[Smt-talk] remedial theory question

Larry Barnes lbarnes at transy.edu
Thu Oct 14 09:42:01 PDT 2010

I graduated from the Institute (1972, 1973) and was placed in sophomore
theory when I arrived, because:

1.       I was lucky enough to have an Oberlin grad for a choir director at
Lakewood High School who taught a year of music theory. I twisted her arm
into letting me continue my senior year into chromatic harmony and form, and
advanced era-training. So when I entered the Institute they placed me in
sophomore theory, which was so slowly paced that I continually asked my
teachers for additional work.

2.       I also PICKED MUSIC OUT AT THE PIANO when I was young (age 3 and
beyond, I'm told.) Just one-finger, one-note melodies. So when I hear music
I see a keyboard. As much as we would love it otherwise, music is as visual
as it is aural, and aural memory requires attaching a visual "tag" to a
sound. Alvaretta West (bless her heart) required piano-to-piano dictation in
her classes, which gives you that visual image. High/low errors get

It was not until my doctoral degree at Eastman that I finally received
serious, advanced theory training.


So my suggestion is to get students into a keyboard lab ASAP repeating
simple melodies, scales, chords, intervals, and go from there. Hunt and peck
IS the way I learned ear-training.


Regarding the bookwork, that's all it is. My experience at the institute was
that applied teachers didn't care at all if their students learned theory -
they were preparing them for a world of orchestral and operatic performance,
and actually complained to the theory faculty when homework took a precious
hour away from practice time. My hope is that this attitude is a distant

But this may be the reason Tim has had little impact with his pedagogy. Do
you have student login records for the teacher, showing the work done and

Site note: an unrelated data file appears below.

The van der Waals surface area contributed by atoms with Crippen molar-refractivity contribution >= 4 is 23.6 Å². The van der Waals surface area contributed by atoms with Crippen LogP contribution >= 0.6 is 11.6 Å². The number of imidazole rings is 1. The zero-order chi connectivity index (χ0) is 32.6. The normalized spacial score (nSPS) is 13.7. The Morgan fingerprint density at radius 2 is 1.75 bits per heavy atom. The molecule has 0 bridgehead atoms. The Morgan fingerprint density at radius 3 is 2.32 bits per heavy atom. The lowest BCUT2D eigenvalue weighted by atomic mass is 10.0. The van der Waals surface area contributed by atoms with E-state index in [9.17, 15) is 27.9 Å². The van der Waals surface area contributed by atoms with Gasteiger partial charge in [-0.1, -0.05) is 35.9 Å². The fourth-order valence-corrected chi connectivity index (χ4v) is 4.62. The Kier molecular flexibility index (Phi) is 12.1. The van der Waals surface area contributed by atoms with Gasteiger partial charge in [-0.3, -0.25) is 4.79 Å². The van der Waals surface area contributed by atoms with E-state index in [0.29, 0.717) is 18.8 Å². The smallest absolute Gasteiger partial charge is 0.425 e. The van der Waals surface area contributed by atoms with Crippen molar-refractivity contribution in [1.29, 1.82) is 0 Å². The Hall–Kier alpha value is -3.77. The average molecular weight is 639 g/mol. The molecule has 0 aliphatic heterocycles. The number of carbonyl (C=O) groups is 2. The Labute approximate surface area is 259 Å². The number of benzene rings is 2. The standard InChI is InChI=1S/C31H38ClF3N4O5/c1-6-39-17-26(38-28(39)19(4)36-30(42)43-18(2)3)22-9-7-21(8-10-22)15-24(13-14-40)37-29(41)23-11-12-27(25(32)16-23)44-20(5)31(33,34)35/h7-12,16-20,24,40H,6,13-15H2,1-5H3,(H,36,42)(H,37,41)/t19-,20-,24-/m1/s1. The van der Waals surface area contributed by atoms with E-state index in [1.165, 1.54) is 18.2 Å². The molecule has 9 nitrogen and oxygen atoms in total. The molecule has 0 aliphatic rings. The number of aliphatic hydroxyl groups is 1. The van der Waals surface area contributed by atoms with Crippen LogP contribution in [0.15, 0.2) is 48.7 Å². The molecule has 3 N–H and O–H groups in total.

scores earned? Do you pair up students with high and low skills in keyboard
classes? Do you have the support of the applied faculty? They should be
pouncing on students with low theory scores. I hope that is now the case.


Larry Barnes, professor of music

Transylvania University





From: smt-talk-bounces at lists.societymusictheory.org
[mailto:smt-talk-bounces at lists.societymusictheory.org] On Behalf Of Timothy
Sent: Sunday, October 10, 2010 2:23 PM
To: Smt-talk at societymusictheory.org
Subject: [Smt-talk] remedial theory question


As the years go by, here at the Cleveland Institute of Music we find
ourselves placing more and more incoming freshman into remedial theory
classes. Our expectations for Theory 101 are not outrageous-a decent
knowledge of major and minor scales, key signatures, intervals, and minimal
(and I stress minimal) aural and keyboard skills are all we expect. Yet, a
growing number of freshmen enter their first year with no clue of these
basic concepts and skills. Is this a growing trend nationally? Are other
schools experiencing the same issues? We are seeking suggestions for ways to
help more freshmen place into Theory 101 rather than remedial courses. We
have made a pedagogical video accessible to all incoming freshmen as soon as
they are accepted at CIM, but so far it has had little impact. We are also
considering online tutorials, theory workshops during orientation week, and
attaching scholarship bonuses/penalties to theory placement. What other
ideas should we consider? Thanks very much!


Dr. Tim Cutler

Professor of Music Theory

Cleveland Institute of Music

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